In today’s world we are moving far less than the generations that came before us.  Today there is an easy way to do every chore.  The easiest way of all is to outsource the daily chores that we used to do.  While it may make our lives easier, the easy way out results in our moving less and less and this can lead to weight gain for us all.  Take a moment today to think how you can live a more active life, burn a few more calories each day, and maybe lose a few pounds in the process.

Do you think you have a more active life than your grandparents?  Do you exercise most days?  If not, do you try to add extra movement to your days?  I’d love to hear more in the Comments.

For more ideas to increase your daily activity level, read this article about the ‘fidgeting’ study which includes a sample active day.

 

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Back in February, we looked at whether a walking routine would meet the guidelines for moderate level intensity exercise set by the CDC’s 2008 Physical Guidelines for Americans.  The studies we looked at reported that walking is considered a moderate level intensity exercise but only if you walk as fast as a 15 minute mile.  Other studies suggest that walking is beneficial even if you walk slower but emphasized that as you walk faster there is a corresponding increase in the health benefits that you will receive.  

But this is only half of the story… 

In addition to recommending 2 hours and 30 minutes per week of a moderate intensity aerobic activity, like walking, the CDC also recommends that adults perform muscle-strengthening activities on 2 or more days per week.  While walking is great for your aerobic fitness, walking will not strengthen most of your major muscle groups. 

Do you have any idea what the word ‘sarcopenia’ means?  I didn’t either.  But, I learned that sarcopenia is a condition of age-related loss of muscle mass and strength.  We begin to lose muscle mass around age 40 and, if you don’t do anything to stop it, up to 33% of your muscle mass may be gone by age 80. 

Researchers are focusing on why we lose muscle mass as a part of aging and many think that it is related to a slow-down of blood flow to our muscles as we age which deprives our muscles of the nutrients and oxygen needed to rebuild and repair our muscles. 

Weight training is one way to stop the process of losing muscle mass and increasing the blood flow to your muscles.  (Prevention –Feb 2010, pg. 73) In as little 15-30 minutes each day, you can perform all the weight training exercises you need to realize improvement in your muscle mass – no matter what your age!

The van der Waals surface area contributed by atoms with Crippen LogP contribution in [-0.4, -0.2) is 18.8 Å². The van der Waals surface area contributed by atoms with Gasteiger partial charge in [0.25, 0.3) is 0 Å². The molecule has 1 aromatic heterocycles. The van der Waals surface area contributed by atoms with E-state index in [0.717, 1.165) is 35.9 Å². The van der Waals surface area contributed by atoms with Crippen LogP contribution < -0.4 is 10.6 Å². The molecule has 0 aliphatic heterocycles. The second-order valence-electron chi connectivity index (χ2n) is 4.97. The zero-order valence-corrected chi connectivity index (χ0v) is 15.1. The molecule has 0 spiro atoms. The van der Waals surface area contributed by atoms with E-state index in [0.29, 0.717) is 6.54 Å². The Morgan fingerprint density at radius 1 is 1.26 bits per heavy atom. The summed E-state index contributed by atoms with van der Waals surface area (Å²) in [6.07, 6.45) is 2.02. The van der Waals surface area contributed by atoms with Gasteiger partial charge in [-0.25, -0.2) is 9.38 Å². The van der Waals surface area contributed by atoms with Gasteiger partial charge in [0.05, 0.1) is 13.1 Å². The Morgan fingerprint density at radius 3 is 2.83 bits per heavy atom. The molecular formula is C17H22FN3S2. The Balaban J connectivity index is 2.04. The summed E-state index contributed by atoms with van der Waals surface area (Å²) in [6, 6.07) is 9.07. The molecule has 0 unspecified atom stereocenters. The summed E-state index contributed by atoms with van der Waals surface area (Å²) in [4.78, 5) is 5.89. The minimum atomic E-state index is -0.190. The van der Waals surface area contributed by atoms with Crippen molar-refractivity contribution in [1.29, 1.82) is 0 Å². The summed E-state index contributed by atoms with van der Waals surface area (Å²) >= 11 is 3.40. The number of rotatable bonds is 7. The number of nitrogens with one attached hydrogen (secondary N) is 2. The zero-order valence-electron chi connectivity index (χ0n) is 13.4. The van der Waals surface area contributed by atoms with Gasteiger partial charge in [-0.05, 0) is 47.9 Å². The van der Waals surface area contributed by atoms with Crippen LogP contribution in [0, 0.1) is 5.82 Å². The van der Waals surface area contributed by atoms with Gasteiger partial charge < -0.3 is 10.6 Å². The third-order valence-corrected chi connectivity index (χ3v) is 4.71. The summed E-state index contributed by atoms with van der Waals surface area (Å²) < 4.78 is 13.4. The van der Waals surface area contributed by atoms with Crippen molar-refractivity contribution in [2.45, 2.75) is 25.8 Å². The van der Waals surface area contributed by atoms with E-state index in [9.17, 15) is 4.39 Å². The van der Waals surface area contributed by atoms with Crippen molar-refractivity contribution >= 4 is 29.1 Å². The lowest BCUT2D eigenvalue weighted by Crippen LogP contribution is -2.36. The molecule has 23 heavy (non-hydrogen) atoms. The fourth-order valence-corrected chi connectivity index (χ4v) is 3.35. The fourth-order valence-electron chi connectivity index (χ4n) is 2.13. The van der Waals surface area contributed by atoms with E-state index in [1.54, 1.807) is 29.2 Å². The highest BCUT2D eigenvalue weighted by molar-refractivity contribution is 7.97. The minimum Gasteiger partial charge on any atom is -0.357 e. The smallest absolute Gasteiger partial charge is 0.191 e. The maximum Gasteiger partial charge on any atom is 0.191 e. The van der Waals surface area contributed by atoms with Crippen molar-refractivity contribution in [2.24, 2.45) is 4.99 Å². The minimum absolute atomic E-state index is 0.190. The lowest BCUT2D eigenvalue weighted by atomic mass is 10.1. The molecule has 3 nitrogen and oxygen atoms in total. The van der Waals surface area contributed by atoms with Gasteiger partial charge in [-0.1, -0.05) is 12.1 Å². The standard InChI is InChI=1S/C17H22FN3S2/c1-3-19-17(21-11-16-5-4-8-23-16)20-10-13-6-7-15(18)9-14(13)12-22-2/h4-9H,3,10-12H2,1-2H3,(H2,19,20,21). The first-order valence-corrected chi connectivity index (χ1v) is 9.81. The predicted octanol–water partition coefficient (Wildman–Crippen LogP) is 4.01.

Weight training will help you reverse the age-related loss of muscle mass and prevent an increase in body fat as you maintain or increase your muscle mass.  Exercise helps the muscle cells get bigger and it also makes your muscles stronger.  Weight training will reduce body fat, increase your bone density, increase lean muscle, and help you control your weight as your body burns calories more efficiently.  If you are suffering from arthritis, back pain, depression, diabetes, obesity or osteoporosis, weight training can help reduce the symptoms of these chronic conditions.

It is easy to start a weight training program right at home.  All you need are free weights which you can find at any Target, Wal-Mart or sports store. You can try the weights out at the store to see what you should start with.  I have 3 lb., 5 lb., and 8 lb. weights that I use for my workouts.  Believe it or not these free weights coupled with exercises that use your own body weight for resistance is all that you need to start a weight training program. 

The most recent information on weight training indicates that aiming for 8-12 repetitions of the heaviest weight that you can lift is the most efficient way to work your muscles.  For instance, if you are a beginner to a weight training program and you are working your biceps, see if you can lift 3lbs for 8 repetitions.  Was it easy or were you struggling to make it to 8 reps?  If you were struggling, then you are using the correct weight, for now.  If it was easy to reach 12 reps then move up to the 5lbs. and so one until you find a weight that is challenging for you.  When your current weight is no longer a challenge, move up to the next weight. 

Your weight training routine should target your main muscle groups including legs, hips, back, abdomen, chest, shoulders and arms.  Right now I am following the Total Body Routine developed by Mark Fenton in his book The Complete Guide to Walking for Health, Weight Loss & Fitness.  For a comprehensive weight training routine, Fenton suggests building up to 2 sets of 12 reps for the following exercises:  push-ups, bent-over rows, lunge with bar or weights, full abdominal crunch, overhead press, pull-ups, squat with bar or weights, isometric side support, dips and biceps curl.  If your time for weight training is limited, he suggests completing exercises 1-6 from the list above on the 1st day and exercises 7-10 on the 2nd day.  You should alternate between the 1st workout and the 2nd workout 3 times per week allowing for 1 day of full rest.  Disclaimer:  I do not do pull-ups and I substitute ‘regular’ crunches in the sit-up position for the full abdominal crunch.